Atletico Madrid did not hold anything back when going for Barcelona after halftime in last Saturday’s La Liga decider at the Camp Nou. But after somehow finding the extra energy and drive to secure the 1-1 draw it needed to claim what was the club’s first title in 18 long years, the victorious players had to let off some steam.
Atletico’s players — and coach Diego Simeone — enjoyed their victory with a team party on their return to Madrid in the early hours of Sunday morning. Sunday afternoon saw the still celebrating team take an open-top bus ride through the streets of the Spanish capital, cheered on by 200,000 delighted supporters. As night closed in the team were in the center of the city, by the Neptuno statue to which all of the club’s triumphs are dedicated.
Those words marked an end — and a beginning. Atletico’s fans and players had had their fun, the partying was over. Now it was time to knuckle down and get ready for an even bigger date — Saturday’s UEFA Champions League final against city rivals Real Madrid in Lisbon (live, FOX, Saturday, 2 p.m. ET).
The first job Monday morning was to examine the fitness situation after their Camp Nou exertions. And the news was not positive. The club confirmed in the late afternoon that top scorer Diego Costa — who went into last Saturday’s game with a hamstring worry — now has a Grade 1 tear in the muscle. Arda Turan, who also limped off against Barca, has hip and groin issues to deal with.
This injury news was the main talking point of Simeone’s news conference during Monday’s open media day at the Calderon. In characteristically determined mood, the Argentine coach refused to accept that his topscorer or main playmaker were definitely ruled-out of the weekend’s game.
“We still have some days to go, we are not going to say anything yet,” Simeone said. “It is too soon, ahead of an important game. We will prepare in our own way and wait on the injury news from Costa and Arda. We want to work very well this week, and focus on the objective we have in front of us.”
Simeone also stressed that the title celebrations were now all done, and all thoughts of the historic La Liga title must be parked ahead of the team’s next final.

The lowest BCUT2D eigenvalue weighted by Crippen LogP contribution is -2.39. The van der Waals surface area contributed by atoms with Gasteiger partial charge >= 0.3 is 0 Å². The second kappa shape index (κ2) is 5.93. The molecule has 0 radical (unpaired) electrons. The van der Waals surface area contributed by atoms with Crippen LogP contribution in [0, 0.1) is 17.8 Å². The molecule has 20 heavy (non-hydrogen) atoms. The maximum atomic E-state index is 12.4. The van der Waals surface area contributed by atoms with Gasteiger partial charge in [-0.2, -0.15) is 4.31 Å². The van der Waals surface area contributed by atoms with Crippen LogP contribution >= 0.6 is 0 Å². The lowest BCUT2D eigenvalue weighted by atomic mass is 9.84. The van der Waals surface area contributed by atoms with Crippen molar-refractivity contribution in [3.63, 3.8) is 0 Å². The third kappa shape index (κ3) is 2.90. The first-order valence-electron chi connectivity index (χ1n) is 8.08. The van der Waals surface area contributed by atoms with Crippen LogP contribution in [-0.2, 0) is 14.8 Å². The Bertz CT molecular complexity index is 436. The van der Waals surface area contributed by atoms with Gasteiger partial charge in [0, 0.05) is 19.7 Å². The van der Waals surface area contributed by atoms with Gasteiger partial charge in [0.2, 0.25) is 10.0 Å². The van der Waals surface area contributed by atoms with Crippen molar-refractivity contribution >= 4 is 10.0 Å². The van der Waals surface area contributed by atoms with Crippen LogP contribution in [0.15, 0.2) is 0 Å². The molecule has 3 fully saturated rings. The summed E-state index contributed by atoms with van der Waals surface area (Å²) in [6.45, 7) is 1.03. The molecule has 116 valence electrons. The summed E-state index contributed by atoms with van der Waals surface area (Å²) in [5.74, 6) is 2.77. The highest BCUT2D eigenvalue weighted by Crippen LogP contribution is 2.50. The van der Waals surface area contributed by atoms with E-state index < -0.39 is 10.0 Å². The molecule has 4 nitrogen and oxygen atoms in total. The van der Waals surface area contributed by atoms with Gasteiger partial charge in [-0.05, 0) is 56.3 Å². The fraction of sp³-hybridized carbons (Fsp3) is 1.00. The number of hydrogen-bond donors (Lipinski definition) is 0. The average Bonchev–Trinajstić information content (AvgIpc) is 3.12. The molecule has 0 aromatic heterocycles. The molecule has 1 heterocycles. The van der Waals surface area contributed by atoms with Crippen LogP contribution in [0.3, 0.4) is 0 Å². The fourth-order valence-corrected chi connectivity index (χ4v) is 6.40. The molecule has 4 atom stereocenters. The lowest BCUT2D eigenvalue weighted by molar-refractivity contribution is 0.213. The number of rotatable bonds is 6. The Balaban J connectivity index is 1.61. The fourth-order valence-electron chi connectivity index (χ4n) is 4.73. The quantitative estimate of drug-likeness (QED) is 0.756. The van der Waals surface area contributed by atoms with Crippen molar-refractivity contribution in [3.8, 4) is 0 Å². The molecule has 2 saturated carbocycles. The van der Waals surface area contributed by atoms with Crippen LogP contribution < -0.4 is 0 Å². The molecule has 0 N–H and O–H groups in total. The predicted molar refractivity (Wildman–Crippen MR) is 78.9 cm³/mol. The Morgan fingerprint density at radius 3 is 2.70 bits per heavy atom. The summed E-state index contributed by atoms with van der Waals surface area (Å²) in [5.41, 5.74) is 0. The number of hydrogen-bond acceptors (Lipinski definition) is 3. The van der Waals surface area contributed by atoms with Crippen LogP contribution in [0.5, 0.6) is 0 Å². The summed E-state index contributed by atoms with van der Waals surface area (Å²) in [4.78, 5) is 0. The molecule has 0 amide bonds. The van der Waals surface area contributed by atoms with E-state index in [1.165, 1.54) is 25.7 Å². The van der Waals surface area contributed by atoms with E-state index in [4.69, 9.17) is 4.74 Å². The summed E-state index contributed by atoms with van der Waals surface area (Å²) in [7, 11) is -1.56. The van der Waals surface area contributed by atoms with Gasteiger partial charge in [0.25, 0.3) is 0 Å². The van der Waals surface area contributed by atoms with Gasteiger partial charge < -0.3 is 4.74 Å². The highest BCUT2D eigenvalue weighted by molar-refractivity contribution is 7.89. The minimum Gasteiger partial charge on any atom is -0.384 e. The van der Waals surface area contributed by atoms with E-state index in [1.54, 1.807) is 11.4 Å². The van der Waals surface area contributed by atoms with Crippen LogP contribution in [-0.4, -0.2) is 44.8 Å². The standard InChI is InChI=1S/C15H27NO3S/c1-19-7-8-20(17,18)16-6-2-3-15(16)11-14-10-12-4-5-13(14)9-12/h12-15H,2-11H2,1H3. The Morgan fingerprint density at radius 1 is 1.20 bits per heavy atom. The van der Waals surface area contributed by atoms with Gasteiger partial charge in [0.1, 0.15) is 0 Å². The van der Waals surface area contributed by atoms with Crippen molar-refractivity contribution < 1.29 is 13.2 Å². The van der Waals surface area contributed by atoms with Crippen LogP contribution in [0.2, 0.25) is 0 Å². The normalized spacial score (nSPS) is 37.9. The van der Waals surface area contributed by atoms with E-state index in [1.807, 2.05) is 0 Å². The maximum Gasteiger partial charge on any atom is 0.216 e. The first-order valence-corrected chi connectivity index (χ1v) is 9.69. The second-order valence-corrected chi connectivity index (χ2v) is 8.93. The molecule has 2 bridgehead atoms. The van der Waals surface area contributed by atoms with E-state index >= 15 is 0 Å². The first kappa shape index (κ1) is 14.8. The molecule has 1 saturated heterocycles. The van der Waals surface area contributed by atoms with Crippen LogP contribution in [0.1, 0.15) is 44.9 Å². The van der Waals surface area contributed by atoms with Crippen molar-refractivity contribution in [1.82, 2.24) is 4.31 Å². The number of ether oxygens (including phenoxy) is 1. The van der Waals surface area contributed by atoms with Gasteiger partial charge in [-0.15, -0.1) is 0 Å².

“It is always better to have won,” he said. “We obviously needed to celebrate, but now it is time to turn the page. We never look back, whether we have won or lost. That would not be good for us. We need to focus on this week, do our work well, and arrive at the final in the best condition possible.”
That work will involve coming up with a plan to deal with Madrid’s powerful side. Four domestic meetings between the two teams already this season have brought ebbs and flows, with Carlo Ancelotti’s men easily taking their Copa Del Rey semifinal, but Atletico looking more focused when having the upper hand through two La Liga clashes.
The fifth meeting comes with both sides suffering from the wear and tear of long campaigns.
Questions about how he might take advantage of Madrid midfielder Xabi Alonso’s suspension, or Cristiano Ronaldo’s fitness worries, were brushed away. But as a canny tactician who meticulously plans to take advantage of his opponents’ weaknesses, Simeone is sure to have some ideas.
Monday’s UEFA-mandated open training session gave no hints of what tricks might be up their sleeves, but did allow a glimpse into Atletico’s fitness expert Oscar "El Profe" Ortega’s recovery programme. The drills were not too complex — long runs to loosen out the limbs, tight ball drills to keep their touch sharp, some fun foot-tennis to finish. Ortega constantly urged the players to keep up the intensity throughout, while Simeone carefully watched on with his arms folded.
After a quick shower, last Saturday’s goalscoring hero Diego Godin was ushered back upstairs to the meet the press.